Business Council of Alabama President and CEO William J. Canary has asked the House and Senate leadership to use the Legislature’s administrative review process to reject a streaming video and audio tax imposed by the Alabama Department of Revenue.
Canary wrote asking that a meeting of the Joint Committee on Administrative Regulation Review be convened to formally reject ADOR Rule No. 810-6-5-.09 Leasing and Rental of Tangible Personal Property, which would apply the rental tax to streaming video or audio.
Unless rejected, which the committee can do, the tax will take effect in mid-July, 35 days following its June 11 filing with the Legislative Reference Service.
When the ADOR proposed the rule in the spring, the BCA and legislators wrote the Department asking it to cancel plans to tax streaming video and audio services.
“In our opinion, the proposed regulation far exceeds the authority of the Department by imposing a new tax, thereby intruding into the exclusive province of the Legislature,” Canary wrote Department Secretary Michael Gamble. “As you are aware, there is no provision in the Alabama Code that imposes a tax on streaming content.”
Following the BCA’s comments, the Legislature’s governing council, consisting of representatives from both the House and Senate, wrote the Department to state disapproval of the move to tax films and television shows streamed online.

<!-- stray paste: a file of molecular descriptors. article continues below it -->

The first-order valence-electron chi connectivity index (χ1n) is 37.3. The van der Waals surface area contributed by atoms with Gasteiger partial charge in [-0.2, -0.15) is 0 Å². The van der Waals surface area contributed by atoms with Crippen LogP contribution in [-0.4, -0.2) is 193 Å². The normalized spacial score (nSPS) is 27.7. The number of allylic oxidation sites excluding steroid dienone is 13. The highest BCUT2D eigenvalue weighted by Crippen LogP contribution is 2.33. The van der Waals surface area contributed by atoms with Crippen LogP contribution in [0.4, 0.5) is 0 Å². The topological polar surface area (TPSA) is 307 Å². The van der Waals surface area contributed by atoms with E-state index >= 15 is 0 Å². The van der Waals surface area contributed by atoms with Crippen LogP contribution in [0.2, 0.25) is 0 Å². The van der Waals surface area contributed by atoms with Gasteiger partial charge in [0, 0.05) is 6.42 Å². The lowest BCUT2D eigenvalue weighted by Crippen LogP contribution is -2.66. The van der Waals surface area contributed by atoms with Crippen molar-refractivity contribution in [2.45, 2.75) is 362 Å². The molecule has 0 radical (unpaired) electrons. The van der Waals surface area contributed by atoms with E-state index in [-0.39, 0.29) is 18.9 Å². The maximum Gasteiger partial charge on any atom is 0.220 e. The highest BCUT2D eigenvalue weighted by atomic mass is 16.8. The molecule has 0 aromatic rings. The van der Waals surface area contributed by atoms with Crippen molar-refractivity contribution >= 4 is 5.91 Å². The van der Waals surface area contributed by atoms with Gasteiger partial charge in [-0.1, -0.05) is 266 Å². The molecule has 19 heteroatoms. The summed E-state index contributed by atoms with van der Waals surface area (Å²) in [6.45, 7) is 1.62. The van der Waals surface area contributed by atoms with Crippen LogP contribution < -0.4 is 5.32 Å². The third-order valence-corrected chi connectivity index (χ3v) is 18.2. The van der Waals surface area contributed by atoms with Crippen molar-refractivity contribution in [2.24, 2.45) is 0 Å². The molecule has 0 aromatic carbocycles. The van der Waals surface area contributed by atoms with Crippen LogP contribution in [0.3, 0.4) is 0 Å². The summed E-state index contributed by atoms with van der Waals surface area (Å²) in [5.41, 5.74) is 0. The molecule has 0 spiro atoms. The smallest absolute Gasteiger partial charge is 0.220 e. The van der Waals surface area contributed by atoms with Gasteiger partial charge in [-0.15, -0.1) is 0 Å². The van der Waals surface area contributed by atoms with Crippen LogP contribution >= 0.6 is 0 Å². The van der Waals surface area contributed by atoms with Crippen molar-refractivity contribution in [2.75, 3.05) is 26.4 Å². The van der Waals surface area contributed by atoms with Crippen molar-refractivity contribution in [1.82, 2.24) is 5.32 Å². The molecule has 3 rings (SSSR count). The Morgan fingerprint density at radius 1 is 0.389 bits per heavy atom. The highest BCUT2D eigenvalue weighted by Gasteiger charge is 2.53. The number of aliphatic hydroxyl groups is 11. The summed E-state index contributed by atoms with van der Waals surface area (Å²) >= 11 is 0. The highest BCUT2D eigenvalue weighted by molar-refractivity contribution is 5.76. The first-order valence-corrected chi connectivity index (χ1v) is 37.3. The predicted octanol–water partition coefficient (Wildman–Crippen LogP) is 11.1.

The ADOR proposed imposing the tax by saying that an existing tax provision can be extended to digital streaming.
The Legislative Council’s letter to the ADOR indicated that any attempt to push the proposal would be opposed, in effect killing it. Legislators who signed the letter expressed the belief that the proposed rule was actually a new tax that could only be considered by the Legislature, not an executive branch agency.
There is no current provision in the Alabama Code that imposes a tax on streaming content. Yet the Department’s proposed regulation attempts to do just that by extending the existing Alabama Leasing and Rental Tax in a manner that is both illogical and contrary to the Code by classifying streaming audio and video, including on demand movies and television shows, as tangible personal property subject to the rental tax.
“What the Department’s regulation seeks to do, therefore, is impose new state and local taxes on streaming content,” Canary wrote.